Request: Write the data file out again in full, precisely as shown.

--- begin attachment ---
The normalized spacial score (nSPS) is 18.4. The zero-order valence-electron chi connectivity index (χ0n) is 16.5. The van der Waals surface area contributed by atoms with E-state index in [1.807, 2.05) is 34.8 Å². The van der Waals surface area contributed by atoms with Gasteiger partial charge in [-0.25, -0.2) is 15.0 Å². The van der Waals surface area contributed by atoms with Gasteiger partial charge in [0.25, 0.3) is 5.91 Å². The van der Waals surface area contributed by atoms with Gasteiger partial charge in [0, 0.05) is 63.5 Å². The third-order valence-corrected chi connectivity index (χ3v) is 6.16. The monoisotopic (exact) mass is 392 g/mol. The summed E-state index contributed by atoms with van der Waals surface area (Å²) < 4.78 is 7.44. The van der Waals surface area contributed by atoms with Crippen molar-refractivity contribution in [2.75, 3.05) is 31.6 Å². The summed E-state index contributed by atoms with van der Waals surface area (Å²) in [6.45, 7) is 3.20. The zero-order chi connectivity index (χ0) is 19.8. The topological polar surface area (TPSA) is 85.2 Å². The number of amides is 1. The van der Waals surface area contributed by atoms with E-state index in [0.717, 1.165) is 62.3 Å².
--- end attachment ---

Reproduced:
The normalized spacial score (nSPS) is 18.4. The zero-order valence-electron chi connectivity index (χ0n) is 16.5. The van der Waals surface area contributed by atoms with E-state index in [1.807, 2.05) is 34.8 Å². The van der Waals surface area contributed by atoms with Gasteiger partial charge in [-0.25, -0.2) is 15.0 Å². The van der Waals surface area contributed by atoms with Gasteiger partial charge in [0.25, 0.3) is 5.91 Å². The van der Waals surface area contributed by atoms with Gasteiger partial charge in [0, 0.05) is 63.5 Å². The third-order valence-corrected chi connectivity index (χ3v) is 6.16. The monoisotopic (exact) mass is 392 g/mol. The summed E-state index contributed by atoms with van der Waals surface area (Å²) < 4.78 is 7.44. The van der Waals surface area contributed by atoms with Crippen molar-refractivity contribution in [2.75, 3.05) is 31.6 Å². The summed E-state index contributed by atoms with van der Waals surface area (Å²) in [6.45, 7) is 3.20. The zero-order chi connectivity index (χ0) is 19.8. The topological polar surface area (TPSA) is 85.2 Å². The number of amides is 1. The van der Waals surface area contributed by atoms with E-state index in [0.717, 1.165) is 62.3 Å².